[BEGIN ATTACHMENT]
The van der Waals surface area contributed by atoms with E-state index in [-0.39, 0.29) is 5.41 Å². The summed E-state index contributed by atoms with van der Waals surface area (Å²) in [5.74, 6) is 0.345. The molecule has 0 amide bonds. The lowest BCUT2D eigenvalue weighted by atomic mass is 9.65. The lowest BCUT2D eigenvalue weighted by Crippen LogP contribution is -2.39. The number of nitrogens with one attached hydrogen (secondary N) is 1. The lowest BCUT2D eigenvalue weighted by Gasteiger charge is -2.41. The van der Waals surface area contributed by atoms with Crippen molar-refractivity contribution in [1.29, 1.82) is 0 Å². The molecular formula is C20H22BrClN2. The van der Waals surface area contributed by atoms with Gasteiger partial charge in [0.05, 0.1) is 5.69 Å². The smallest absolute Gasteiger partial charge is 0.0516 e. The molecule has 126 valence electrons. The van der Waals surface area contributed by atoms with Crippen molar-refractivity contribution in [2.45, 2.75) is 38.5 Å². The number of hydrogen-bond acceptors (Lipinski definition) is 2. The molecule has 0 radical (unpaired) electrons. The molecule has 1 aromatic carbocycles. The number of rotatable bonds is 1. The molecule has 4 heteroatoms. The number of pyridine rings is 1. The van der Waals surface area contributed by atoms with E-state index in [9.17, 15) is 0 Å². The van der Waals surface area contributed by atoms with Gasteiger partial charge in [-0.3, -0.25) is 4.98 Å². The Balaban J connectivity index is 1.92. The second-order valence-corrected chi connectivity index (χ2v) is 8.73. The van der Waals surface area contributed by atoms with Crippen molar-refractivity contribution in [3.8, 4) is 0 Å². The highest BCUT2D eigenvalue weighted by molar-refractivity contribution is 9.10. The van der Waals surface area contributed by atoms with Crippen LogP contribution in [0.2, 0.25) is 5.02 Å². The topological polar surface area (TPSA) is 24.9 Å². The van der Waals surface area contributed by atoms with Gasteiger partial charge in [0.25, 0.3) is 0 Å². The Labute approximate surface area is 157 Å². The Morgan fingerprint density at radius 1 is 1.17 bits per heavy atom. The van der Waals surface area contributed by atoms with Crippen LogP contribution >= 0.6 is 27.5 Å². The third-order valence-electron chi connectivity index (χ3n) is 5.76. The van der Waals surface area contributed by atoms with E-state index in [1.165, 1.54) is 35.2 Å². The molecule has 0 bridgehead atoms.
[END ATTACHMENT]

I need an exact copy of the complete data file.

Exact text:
The van der Waals surface area contributed by atoms with E-state index in [-0.39, 0.29) is 5.41 Å². The summed E-state index contributed by atoms with van der Waals surface area (Å²) in [5.74, 6) is 0.345. The molecule has 0 amide bonds. The lowest BCUT2D eigenvalue weighted by atomic mass is 9.65. The lowest BCUT2D eigenvalue weighted by Crippen LogP contribution is -2.39. The number of nitrogens with one attached hydrogen (secondary N) is 1. The lowest BCUT2D eigenvalue weighted by Gasteiger charge is -2.41. The van der Waals surface area contributed by atoms with Crippen molar-refractivity contribution in [1.29, 1.82) is 0 Å². The molecular formula is C20H22BrClN2. The van der Waals surface area contributed by atoms with Gasteiger partial charge in [0.05, 0.1) is 5.69 Å². The smallest absolute Gasteiger partial charge is 0.0516 e. The molecule has 126 valence electrons. The van der Waals surface area contributed by atoms with Crippen molar-refractivity contribution in [2.45, 2.75) is 38.5 Å². The number of hydrogen-bond acceptors (Lipinski definition) is 2. The molecule has 0 radical (unpaired) electrons. The molecule has 1 aromatic carbocycles. The number of rotatable bonds is 1. The molecule has 4 heteroatoms. The number of pyridine rings is 1. The van der Waals surface area contributed by atoms with E-state index in [9.17, 15) is 0 Å². The van der Waals surface area contributed by atoms with Gasteiger partial charge in [-0.3, -0.25) is 4.98 Å². The Balaban J connectivity index is 1.92. The second-order valence-corrected chi connectivity index (χ2v) is 8.73. The van der Waals surface area contributed by atoms with Crippen molar-refractivity contribution in [3.8, 4) is 0 Å². The highest BCUT2D eigenvalue weighted by molar-refractivity contribution is 9.10. The van der Waals surface area contributed by atoms with Crippen LogP contribution in [0.2, 0.25) is 5.02 Å². The topological polar surface area (TPSA) is 24.9 Å². The van der Waals surface area contributed by atoms with Gasteiger partial charge in [0.25, 0.3) is 0 Å². The Labute approximate surface area is 157 Å². The Morgan fingerprint density at radius 1 is 1.17 bits per heavy atom. The van der Waals surface area contributed by atoms with Crippen LogP contribution >= 0.6 is 27.5 Å². The third-order valence-electron chi connectivity index (χ3n) is 5.76. The van der Waals surface area contributed by atoms with E-state index in [1.165, 1.54) is 35.2 Å². The molecule has 0 bridgehead atoms.